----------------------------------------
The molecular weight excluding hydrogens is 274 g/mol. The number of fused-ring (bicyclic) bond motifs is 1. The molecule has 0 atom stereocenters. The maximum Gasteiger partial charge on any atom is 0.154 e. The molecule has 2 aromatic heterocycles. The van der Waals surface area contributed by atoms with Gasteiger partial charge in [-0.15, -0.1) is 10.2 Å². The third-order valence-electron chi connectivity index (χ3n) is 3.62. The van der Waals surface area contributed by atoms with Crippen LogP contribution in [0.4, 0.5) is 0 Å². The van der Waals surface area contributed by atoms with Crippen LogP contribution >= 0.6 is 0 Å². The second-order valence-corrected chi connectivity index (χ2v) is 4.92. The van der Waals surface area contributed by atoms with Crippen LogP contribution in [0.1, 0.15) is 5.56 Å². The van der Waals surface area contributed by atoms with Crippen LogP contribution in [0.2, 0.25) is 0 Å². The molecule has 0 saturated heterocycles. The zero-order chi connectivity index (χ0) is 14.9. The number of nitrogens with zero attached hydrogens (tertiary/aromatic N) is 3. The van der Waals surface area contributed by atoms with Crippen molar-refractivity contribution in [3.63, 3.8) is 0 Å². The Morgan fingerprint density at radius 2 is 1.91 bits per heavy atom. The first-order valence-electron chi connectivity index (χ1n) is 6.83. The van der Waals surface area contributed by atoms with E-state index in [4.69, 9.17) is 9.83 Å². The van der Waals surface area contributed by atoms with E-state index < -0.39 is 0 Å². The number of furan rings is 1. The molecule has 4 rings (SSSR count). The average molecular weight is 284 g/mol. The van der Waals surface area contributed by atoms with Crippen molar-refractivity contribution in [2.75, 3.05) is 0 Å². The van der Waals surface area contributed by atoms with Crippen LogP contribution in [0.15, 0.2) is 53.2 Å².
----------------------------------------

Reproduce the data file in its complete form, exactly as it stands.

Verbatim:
The molecular weight excluding hydrogens is 274 g/mol. The number of fused-ring (bicyclic) bond motifs is 1. The molecule has 0 atom stereocenters. The maximum Gasteiger partial charge on any atom is 0.154 e. The molecule has 2 aromatic heterocycles. The van der Waals surface area contributed by atoms with Gasteiger partial charge in [-0.15, -0.1) is 10.2 Å². The third-order valence-electron chi connectivity index (χ3n) is 3.62. The van der Waals surface area contributed by atoms with Crippen LogP contribution in [0.4, 0.5) is 0 Å². The van der Waals surface area contributed by atoms with Crippen LogP contribution >= 0.6 is 0 Å². The second-order valence-corrected chi connectivity index (χ2v) is 4.92. The van der Waals surface area contributed by atoms with Crippen LogP contribution in [0.1, 0.15) is 5.56 Å². The van der Waals surface area contributed by atoms with Crippen LogP contribution in [0.2, 0.25) is 0 Å². The molecule has 0 saturated heterocycles. The zero-order chi connectivity index (χ0) is 14.9. The number of nitrogens with zero attached hydrogens (tertiary/aromatic N) is 3. The van der Waals surface area contributed by atoms with Crippen molar-refractivity contribution in [3.63, 3.8) is 0 Å². The Morgan fingerprint density at radius 2 is 1.91 bits per heavy atom. The first-order valence-electron chi connectivity index (χ1n) is 6.83. The van der Waals surface area contributed by atoms with E-state index in [4.69, 9.17) is 9.83 Å². The van der Waals surface area contributed by atoms with E-state index < -0.39 is 0 Å². The number of furan rings is 1. The molecule has 4 rings (SSSR count). The average molecular weight is 284 g/mol. The van der Waals surface area contributed by atoms with Crippen molar-refractivity contribution in [2.75, 3.05) is 0 Å². The van der Waals surface area contributed by atoms with Crippen LogP contribution in [0.15, 0.2) is 53.2 Å².